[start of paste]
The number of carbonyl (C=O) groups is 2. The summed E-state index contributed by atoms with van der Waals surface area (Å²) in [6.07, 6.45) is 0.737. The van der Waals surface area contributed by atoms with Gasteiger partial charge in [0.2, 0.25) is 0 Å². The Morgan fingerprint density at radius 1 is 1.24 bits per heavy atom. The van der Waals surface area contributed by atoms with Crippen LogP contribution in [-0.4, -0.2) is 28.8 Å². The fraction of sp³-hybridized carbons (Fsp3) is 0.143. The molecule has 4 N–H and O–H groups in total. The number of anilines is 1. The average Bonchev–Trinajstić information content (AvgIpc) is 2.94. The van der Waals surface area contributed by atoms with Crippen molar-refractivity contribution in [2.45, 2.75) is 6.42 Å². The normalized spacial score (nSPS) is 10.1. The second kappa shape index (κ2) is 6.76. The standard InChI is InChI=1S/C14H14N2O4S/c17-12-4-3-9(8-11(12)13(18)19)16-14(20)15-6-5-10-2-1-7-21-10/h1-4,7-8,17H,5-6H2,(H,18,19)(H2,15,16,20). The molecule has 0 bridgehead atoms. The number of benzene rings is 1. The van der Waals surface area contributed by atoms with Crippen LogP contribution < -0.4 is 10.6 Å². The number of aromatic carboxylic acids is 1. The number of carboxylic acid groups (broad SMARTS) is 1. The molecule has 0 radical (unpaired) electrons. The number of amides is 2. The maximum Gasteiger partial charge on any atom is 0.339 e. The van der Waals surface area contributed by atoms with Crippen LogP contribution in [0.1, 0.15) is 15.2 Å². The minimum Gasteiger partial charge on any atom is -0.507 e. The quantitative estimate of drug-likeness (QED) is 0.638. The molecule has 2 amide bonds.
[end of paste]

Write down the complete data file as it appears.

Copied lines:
The number of carbonyl (C=O) groups is 2. The summed E-state index contributed by atoms with van der Waals surface area (Å²) in [6.07, 6.45) is 0.737. The van der Waals surface area contributed by atoms with Gasteiger partial charge in [0.2, 0.25) is 0 Å². The Morgan fingerprint density at radius 1 is 1.24 bits per heavy atom. The van der Waals surface area contributed by atoms with Crippen LogP contribution in [-0.4, -0.2) is 28.8 Å². The fraction of sp³-hybridized carbons (Fsp3) is 0.143. The molecule has 4 N–H and O–H groups in total. The number of anilines is 1. The average Bonchev–Trinajstić information content (AvgIpc) is 2.94. The van der Waals surface area contributed by atoms with Crippen molar-refractivity contribution in [2.45, 2.75) is 6.42 Å². The normalized spacial score (nSPS) is 10.1. The second kappa shape index (κ2) is 6.76. The standard InChI is InChI=1S/C14H14N2O4S/c17-12-4-3-9(8-11(12)13(18)19)16-14(20)15-6-5-10-2-1-7-21-10/h1-4,7-8,17H,5-6H2,(H,18,19)(H2,15,16,20). The molecule has 0 bridgehead atoms. The number of benzene rings is 1. The van der Waals surface area contributed by atoms with Crippen LogP contribution < -0.4 is 10.6 Å². The number of aromatic carboxylic acids is 1. The number of carboxylic acid groups (broad SMARTS) is 1. The molecule has 0 radical (unpaired) electrons. The number of amides is 2. The maximum Gasteiger partial charge on any atom is 0.339 e. The van der Waals surface area contributed by atoms with Crippen LogP contribution in [0.1, 0.15) is 15.2 Å². The minimum Gasteiger partial charge on any atom is -0.507 e. The quantitative estimate of drug-likeness (QED) is 0.638. The molecule has 2 amide bonds.